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Edward Blyth. Natural selection before Darwin

Edward Blyth wrote this in 1835. He published several articles which were read by C. Darwin. After that, Darwin published his book in 1859. He just took the ideas from Blyth , Lamarck, Tremaux, Malthus and Wallace.He used the knowledge and ideas that were previously developed. With this, the social and economics ideas of the Victorian  society were projected in nature.

Now ,  the Text from Blyth:

It is a general law of nature for all creatures to propagate the like of
themselves: and this extends even to the most trivial minutiae, to the
slightest individual peculiarities; and thus, among ourselves, we see a
family likeness transmitted from generation to generation. When two
animals are matched together, each remarkable for a certain given
peculiarity, no matter how trivial, there is also a decided tendency in
nature for that peculiarity to increase; and if the produce of these
animals be set apart, and only those in which the same peculiarity is
most apparent, be selected to breed from, the next generation will
possess it in a still more remarkable degree: and so on, till at length
the variety I designate a breed, is formed, which may be very unlike
the original type.
The examples of this class of varieties must be too obvious to need
specification: many of the varieties of cattle, and, in all probability,
the greater number of those of domestic pigeons, have been
generally brought about in this manner. It is worthy of remark,however, that the original and typical form of an animal is in great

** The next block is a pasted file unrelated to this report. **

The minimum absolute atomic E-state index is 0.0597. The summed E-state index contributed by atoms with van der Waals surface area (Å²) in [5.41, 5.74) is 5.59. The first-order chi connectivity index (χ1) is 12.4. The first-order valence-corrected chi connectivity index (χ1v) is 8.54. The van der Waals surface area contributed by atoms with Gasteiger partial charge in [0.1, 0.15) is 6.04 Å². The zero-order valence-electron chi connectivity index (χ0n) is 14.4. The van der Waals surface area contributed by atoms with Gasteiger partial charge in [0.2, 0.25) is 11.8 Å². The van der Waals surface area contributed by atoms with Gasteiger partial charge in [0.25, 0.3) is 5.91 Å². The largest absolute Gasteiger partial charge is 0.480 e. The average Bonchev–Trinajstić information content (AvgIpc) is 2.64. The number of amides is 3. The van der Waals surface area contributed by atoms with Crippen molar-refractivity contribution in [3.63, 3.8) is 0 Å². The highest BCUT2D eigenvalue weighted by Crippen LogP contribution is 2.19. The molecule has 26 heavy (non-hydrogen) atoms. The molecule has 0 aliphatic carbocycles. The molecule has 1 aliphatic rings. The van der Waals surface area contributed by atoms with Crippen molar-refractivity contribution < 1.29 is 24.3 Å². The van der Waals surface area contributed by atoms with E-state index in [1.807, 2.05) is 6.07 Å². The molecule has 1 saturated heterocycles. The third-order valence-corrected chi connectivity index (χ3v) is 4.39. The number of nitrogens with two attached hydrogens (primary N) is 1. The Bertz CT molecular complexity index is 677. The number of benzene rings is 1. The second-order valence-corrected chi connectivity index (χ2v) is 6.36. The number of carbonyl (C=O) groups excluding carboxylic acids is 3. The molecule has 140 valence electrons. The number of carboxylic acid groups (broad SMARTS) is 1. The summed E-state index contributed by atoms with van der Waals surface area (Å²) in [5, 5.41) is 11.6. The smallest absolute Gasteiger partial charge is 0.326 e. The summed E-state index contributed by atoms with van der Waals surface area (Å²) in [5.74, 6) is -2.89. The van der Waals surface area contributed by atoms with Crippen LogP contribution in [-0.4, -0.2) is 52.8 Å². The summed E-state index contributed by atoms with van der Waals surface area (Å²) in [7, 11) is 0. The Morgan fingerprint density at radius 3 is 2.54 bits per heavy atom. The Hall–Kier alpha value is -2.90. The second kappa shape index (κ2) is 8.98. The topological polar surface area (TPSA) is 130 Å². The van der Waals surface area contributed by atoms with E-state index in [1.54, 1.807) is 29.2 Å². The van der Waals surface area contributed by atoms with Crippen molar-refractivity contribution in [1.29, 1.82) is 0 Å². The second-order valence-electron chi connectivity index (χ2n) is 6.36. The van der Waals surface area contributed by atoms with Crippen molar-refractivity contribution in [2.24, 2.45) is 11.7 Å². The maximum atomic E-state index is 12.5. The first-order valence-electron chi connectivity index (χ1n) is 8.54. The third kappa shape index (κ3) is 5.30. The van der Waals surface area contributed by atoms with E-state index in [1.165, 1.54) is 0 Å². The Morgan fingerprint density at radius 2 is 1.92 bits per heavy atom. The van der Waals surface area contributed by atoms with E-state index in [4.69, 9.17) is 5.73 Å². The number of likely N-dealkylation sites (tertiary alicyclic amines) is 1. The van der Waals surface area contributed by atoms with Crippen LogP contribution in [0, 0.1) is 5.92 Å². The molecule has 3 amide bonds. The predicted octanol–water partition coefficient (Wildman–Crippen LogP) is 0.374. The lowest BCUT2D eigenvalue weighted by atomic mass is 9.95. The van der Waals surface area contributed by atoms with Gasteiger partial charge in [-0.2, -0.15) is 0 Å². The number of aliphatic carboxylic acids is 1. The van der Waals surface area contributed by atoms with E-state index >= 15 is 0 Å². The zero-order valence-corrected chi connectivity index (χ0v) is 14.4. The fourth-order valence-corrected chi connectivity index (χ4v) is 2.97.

measure kept up by the same identical means by which a true breed
is produced. The original form of a species is unquestionably better
adapted to its natural habits than any modification of that form;
and, as the sexual passions excite to rivalry and conflict, and the
stronger must always prevail over the weaker, the latter in a state of
nature, is allowed but few opportunities of continuing its race. In a
large herd of cattle, the strongest bull drives from him all the
younger and weaker individuals of his own sex, and remains sole
master of the herd; so that all the young which are produced must
have had their origin from one which possessed the maximum of
power and physical strength; and which, consequently, in the
struggle for existence, was the best able to maintain his ground, and
defend himself from every enemy. In like manner, among animals
which procure their food by means of their agility, strength, or
delicacy of sense, the one best organised must always obtain the
greatest quantity, and must, therefore, become physically the
strongest, and be thus enabled by routing its opponents, to transmit
its superior qualities to a greater number of offspring.


Blyth. “Attempt to Classify”, pp. 45-46.

en “Charles Darwin’s Debt to Malthus and Edward Blyth” JOEL S. SCHWARTZ. Journal of the History of Biology, vol. 7, no. 2 (Fall 1974), pp. 301-318


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